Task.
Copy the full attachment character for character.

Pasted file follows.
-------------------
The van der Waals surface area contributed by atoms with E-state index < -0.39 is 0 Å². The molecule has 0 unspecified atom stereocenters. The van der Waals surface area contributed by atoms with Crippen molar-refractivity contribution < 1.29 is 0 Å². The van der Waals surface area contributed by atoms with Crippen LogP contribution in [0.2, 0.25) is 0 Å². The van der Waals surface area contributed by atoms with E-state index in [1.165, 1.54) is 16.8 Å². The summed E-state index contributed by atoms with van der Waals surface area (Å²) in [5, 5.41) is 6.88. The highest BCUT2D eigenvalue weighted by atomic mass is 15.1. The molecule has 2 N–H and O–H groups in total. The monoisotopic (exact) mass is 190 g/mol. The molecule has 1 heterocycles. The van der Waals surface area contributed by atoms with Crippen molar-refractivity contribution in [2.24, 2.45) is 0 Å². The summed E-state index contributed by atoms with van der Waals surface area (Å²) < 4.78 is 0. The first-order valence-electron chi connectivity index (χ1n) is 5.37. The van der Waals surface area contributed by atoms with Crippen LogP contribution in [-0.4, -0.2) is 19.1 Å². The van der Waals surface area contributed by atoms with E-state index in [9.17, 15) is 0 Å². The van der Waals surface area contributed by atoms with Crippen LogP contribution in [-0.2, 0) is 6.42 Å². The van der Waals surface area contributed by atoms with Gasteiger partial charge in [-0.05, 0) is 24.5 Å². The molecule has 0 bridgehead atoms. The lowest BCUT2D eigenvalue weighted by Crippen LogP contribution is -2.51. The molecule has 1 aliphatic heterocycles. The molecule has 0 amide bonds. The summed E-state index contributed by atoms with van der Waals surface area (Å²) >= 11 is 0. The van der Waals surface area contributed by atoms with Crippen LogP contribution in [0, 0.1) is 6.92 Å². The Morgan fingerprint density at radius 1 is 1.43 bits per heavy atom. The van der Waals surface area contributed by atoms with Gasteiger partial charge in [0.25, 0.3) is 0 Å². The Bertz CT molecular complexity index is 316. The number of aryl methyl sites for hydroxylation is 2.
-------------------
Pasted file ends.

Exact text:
The van der Waals surface area contributed by atoms with E-state index < -0.39 is 0 Å². The molecule has 0 unspecified atom stereocenters. The van der Waals surface area contributed by atoms with Crippen molar-refractivity contribution < 1.29 is 0 Å². The van der Waals surface area contributed by atoms with Crippen LogP contribution in [0.2, 0.25) is 0 Å². The van der Waals surface area contributed by atoms with E-state index in [1.165, 1.54) is 16.8 Å². The summed E-state index contributed by atoms with van der Waals surface area (Å²) in [5, 5.41) is 6.88. The highest BCUT2D eigenvalue weighted by atomic mass is 15.1. The molecule has 2 N–H and O–H groups in total. The monoisotopic (exact) mass is 190 g/mol. The molecule has 1 heterocycles. The van der Waals surface area contributed by atoms with Crippen molar-refractivity contribution in [2.24, 2.45) is 0 Å². The summed E-state index contributed by atoms with van der Waals surface area (Å²) < 4.78 is 0. The first-order valence-electron chi connectivity index (χ1n) is 5.37. The van der Waals surface area contributed by atoms with Crippen LogP contribution in [-0.4, -0.2) is 19.1 Å². The van der Waals surface area contributed by atoms with E-state index in [9.17, 15) is 0 Å². The van der Waals surface area contributed by atoms with Crippen LogP contribution in [-0.2, 0) is 6.42 Å². The van der Waals surface area contributed by atoms with Gasteiger partial charge in [-0.05, 0) is 24.5 Å². The molecule has 0 bridgehead atoms. The lowest BCUT2D eigenvalue weighted by Crippen LogP contribution is -2.51. The molecule has 1 aliphatic heterocycles. The molecule has 0 amide bonds. The summed E-state index contributed by atoms with van der Waals surface area (Å²) >= 11 is 0. The van der Waals surface area contributed by atoms with Crippen LogP contribution in [0, 0.1) is 6.92 Å². The Morgan fingerprint density at radius 1 is 1.43 bits per heavy atom. The van der Waals surface area contributed by atoms with Gasteiger partial charge in [0.25, 0.3) is 0 Å². The Bertz CT molecular complexity index is 316. The number of aryl methyl sites for hydroxylation is 2.